When first starting Java, many developers are easily overwhelmed with the enormous options between development environments, technology, and implementations. Should a developer use the reference implementation (RI), open source, or commercial products? With new open source projects popping up all the time, the decisions become more difficult everyday.
In Anti-Pattern - The Swiss Army Effect, John Reynolds expresses concern of the expansion and growth of Java technology, and the technology overlap that is occurring. For instances where does one go for database CRUD operations? JDBC, JDO, CMP? Web development can be just as frustrating. Web development products include JSF, Velocity, Struts, Tapestry, and Jetspeed for starters. The large selection provides grief to many.
"If the only tool you have is a hammer, you tend to see every problem as a nail." - Abraham Maslow
Microsoft's claim to fame is their one homogenous, well-integrated, do it all environment. Even though Microsoft VisualStudio falls way short of free tools like Eclipse, and the .NET architecture is lacking features like an Object/Relational Mapper (ORM), the developers don't have all those decisions to make, they just make what they have work. Is it choices that breed discontentment?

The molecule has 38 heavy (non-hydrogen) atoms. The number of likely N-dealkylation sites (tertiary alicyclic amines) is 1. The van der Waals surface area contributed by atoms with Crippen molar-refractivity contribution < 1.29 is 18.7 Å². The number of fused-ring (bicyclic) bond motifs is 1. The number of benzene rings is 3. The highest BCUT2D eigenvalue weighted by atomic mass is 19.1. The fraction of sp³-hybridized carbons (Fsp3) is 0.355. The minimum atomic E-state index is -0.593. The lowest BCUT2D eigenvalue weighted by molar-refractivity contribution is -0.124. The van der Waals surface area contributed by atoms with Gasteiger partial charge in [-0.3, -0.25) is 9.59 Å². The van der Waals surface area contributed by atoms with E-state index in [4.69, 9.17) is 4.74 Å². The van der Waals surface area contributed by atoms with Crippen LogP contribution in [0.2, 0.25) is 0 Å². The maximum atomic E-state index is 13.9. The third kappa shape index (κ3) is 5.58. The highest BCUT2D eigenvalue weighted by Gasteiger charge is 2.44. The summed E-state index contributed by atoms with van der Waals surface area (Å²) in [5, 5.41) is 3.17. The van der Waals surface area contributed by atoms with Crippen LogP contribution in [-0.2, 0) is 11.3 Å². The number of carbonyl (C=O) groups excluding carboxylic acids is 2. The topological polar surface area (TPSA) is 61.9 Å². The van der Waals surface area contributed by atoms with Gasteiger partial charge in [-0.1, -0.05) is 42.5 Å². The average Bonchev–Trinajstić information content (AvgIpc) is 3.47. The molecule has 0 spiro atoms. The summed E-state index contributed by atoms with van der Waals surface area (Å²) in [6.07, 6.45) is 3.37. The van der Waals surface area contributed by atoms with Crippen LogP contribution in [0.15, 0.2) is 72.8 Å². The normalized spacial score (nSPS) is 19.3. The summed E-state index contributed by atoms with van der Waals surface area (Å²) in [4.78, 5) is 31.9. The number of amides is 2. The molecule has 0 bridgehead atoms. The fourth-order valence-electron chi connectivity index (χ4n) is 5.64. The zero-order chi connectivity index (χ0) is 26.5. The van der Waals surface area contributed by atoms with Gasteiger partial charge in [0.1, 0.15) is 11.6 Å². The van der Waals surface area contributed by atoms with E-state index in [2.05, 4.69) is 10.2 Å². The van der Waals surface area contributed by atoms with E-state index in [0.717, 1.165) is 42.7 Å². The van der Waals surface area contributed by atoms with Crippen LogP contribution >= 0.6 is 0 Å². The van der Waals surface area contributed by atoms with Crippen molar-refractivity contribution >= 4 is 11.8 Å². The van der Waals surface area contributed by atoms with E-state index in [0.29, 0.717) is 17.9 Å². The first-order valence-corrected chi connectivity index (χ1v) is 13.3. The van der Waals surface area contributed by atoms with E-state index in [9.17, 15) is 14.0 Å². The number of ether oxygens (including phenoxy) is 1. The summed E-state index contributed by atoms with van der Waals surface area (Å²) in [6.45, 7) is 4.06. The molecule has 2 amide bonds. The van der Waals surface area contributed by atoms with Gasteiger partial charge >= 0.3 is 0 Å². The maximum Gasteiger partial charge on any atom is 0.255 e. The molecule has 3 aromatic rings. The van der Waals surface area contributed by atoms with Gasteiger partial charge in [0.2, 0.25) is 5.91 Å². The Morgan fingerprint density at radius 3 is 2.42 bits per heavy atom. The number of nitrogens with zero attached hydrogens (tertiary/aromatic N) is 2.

The hammer mindset is understandable. Getting a solid grasp around just one of the tools is difficult. Both developers and customers try to learn one technology and apply it to all problems. Trying to look at the market place and second-guess the future is equally dreadful.
The experienced engineer seems indecisive. Whenever asked a question, the engineer simply replays with 'it depends'. What is the web site developer trying to accomplish? If it's a static content site, maybe Cocoon is the answer. Is it's a portal site, maybe Jetspeed. Perhaps Struts if the site requires dynamic web forms. Does the customer allow open source? Has the customer already invested in a specific technology? Who are the other developers on the team? What is the time frame of the project?
Knowing the basics of solid development far outweighs which package/technology/tool used. Tools & technology change, concepts and practices just adapt to the changes.
Final thought: Regardless of the profession, doctor, lawyer, or engineer, the focus is on the 'principles' and not the 'tools'. Being a great doctor does not change based on new drugs or procedures. Great doctors work to understand the unique needs of the patient by doing such things as analyzing symptoms, understanding the patient history, and simply listening.